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Grumblin’ Tums: Traveller’s Diarrhoea

Written by: Dr Geoff Lewis

Thailand and South East Asia is one of the most popular places for those travelling and backpacking on a gap year. One of the delights of travelling around this area is the food and drink. It’s out of this world. But it can also send you out of this world too.
You may find yourself in a small roadside café where the food’s cheap, but beware. Less than 24 hours later, you may be unwell with watery diarrhoea, stomach-ache, nausea and a fever.
Dr Geoff Lewis looks at travellers’ diarrhoea, one of the most common illnesses on the road, and specifically how to tackle it…

What has happened?

They’ve picked up traveller’s diarrhoea. They’ve most likely picked it up from a bacteria called E-coli. There are a few others bacterias such as Salmonella, Shigella, and Campylobacter, and between them they account for most cases of traveller’s diarrhoea. Sometimes it can be caused by viruses, and occasionally by a parasite called Giardia. Very often when faeces are examined no bug is found at all. If the symptoms had started very quickly with more nausea and vomiting they may have developed food poisoning from a bacterial toxin or chemicals in the food.

What will happen next?

Most cases of traveller’s diarrhoea will get better by themselves over several days, but 10% will still have symptoms a week later, and some may even have symptoms a month later. If the symptoms develop over a week later, then last more than 10 days, they may have caught the parasite Giardia, which needs to be identified and treated.
Traveller's diarrhoea

How could they have avoided catching traveller’s diarrhoea? 

The key to this is safe food and water. Knowing what to do can prevent traveller’s diarrhoea. Food should be properly cooked, avoiding high risk foods such as market stall food, cold sauces, raw or undercooked meat, or seafood. Drinks should be bottled; watch the staff open the bottle and avoid ice cubes and ice cream.
Some restaurants have been known to buy bottling machines. There is little you can do about this level of subterfuge except try to use reputable cafes and restaurants.
There is some evidence from medical trials that Probiotics may reduce the incidence of traveller’s diarrhoea.

How should they treat traveller’s diarrhoea?

Most cases of travellers’ diarrhoea improve spontaneously with good fluid replacement. You can buy sachets of oral rehydration salts, a solution of salts and sugars which can be freely used while the diarrhoea lasts. In the absence of these sachets, especially in more isolated places, a mixture can be made up as follows:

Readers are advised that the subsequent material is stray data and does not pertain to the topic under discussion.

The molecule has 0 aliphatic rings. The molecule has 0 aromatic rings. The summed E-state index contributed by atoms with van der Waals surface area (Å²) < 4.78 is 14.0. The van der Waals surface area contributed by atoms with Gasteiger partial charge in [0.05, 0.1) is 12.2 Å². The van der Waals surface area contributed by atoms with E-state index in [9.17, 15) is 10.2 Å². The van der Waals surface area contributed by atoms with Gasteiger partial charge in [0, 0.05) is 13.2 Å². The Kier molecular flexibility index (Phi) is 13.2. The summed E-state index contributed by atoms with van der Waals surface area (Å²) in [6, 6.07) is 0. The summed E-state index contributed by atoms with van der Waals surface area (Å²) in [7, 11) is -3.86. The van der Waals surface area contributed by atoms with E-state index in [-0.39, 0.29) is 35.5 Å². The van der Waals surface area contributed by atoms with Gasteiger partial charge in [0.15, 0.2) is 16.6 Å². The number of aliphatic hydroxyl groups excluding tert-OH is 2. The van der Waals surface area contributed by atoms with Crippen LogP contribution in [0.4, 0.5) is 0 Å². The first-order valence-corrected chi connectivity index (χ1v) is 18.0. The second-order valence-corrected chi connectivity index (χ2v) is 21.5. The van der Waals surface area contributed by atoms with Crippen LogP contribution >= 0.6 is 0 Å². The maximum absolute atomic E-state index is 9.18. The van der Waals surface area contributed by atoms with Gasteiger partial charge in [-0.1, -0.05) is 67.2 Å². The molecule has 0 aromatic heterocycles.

• 1 litre of clean water
  • Half a teaspoon of salt
  • 6 level teaspoons of sugar

Loperamide is an antidiarrhoeal medicine which can be started straight away and and used as instructed on the packet until the diarrhoea settles.
If they have a high fever or blood in the stools many trials have shown that a short course of high dose antibiotics can help reduce the duration of the traveller’s diarrhoea. The most commonly used are Ciprofloxacin or Azithromycin.
Most situations allow the graded use of rehydration, followed by Loperamide, then rarely the use of antibiotics. Some situations such as expeditions may need quicker action, when the early use of both Loperamide and a high single dose of Antibiotic may be appropriate.
Squat toilets are a nightmare if you have traveller's diarrhoea

What if the traveller’s diarrhoea continues? 

If they remain unwell or produce more symptoms then they need to be evaluated by a doctor who can send a stool sample off and tailor the treatment to the bug found.

Shouldn’t we be avoiding unnecessary antibiotic use?

Yes, most cases only need plenty of rehydration as explained above, with Loperamide until the diarrhoea settles. The problem with overuse of antibiotics is that many countries allow ‘over the counter’ antibiotic sales which has produced a lot of resistance in the commoner bugs such as E Coli. Salmonella, Shigella and Campylobacter.
Many countries use repeated courses of drugs such as Ciprofloxacin in the elderly, children, and the immunocompromised in hospitals, which can encourage a bacteria called C. Difficile to overgrow, which is difficult to treat. Short and occasional high dose courses of this antibiotic in the well traveller are much less likely to do this.

And finally?

As long as the traveller takes reasonable care with fluids and food, making sure they buy from reputable clean sources, they should be fine and enjoy a healthy holiday and avoid traveller’s diarrhoea. All fluids and food being prepared by the traveller should be fresh and well cooked with good hand and utensil hygiene. It makes sense to carry a basic medical pack with you to cover these medical problems especially if you are likely to be isolated and away from medical care.

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